Police in Washington state are asking the public to stop tweeting during shootings and manhunts to avoid accidentally telling the bad guys what officers are doing. The "TweetSmart" campaign aims to raise awareness about social media's potential impact on law enforcement. Some have called the effort a step that could lead to censorship; others dismissed it as silly. Police, however, say it's just a reminder at a time when cell phones and social networks can hasten the lightning-quick spread of information.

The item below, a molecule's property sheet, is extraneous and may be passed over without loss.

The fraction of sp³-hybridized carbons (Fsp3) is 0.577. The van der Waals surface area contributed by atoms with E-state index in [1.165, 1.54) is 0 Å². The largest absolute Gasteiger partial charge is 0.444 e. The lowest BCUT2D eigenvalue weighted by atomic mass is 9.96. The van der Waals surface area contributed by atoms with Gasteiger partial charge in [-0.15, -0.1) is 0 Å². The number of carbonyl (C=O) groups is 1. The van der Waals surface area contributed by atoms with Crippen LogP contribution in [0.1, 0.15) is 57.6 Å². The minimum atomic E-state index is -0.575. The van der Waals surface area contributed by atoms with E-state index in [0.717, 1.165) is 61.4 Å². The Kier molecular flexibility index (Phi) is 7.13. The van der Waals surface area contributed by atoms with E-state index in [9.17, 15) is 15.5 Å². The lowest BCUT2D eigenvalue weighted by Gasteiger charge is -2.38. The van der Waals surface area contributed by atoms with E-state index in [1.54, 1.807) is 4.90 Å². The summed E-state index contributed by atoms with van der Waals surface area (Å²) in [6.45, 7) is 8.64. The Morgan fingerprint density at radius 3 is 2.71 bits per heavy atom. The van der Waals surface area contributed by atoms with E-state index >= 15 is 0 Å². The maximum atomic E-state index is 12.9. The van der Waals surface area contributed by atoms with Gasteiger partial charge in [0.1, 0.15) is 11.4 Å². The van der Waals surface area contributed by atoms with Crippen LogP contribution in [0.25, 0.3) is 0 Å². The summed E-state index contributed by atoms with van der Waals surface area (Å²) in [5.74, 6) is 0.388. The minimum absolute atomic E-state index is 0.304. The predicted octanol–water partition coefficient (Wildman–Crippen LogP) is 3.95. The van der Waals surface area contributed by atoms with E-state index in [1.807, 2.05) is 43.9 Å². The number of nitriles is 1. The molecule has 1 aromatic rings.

Two recent incidents led the Washington State Patrol to organize the "TweetSmart" campaign: the search for a gunman in Canada after three officers were killed and a shooting at a high school near Portland, Oregon. Seattle photographer Michael Holden said he saw a direct path between asking people not to share crime photos and eventually forbidding them to take them. Holden said citizens have good reasons to take pictures of police and he does not worry about criminals using social media to find out what law enforcement is doing. "I think the criminals are probably having more pressing concerns than checking Twitter," he said.
— The Associated Press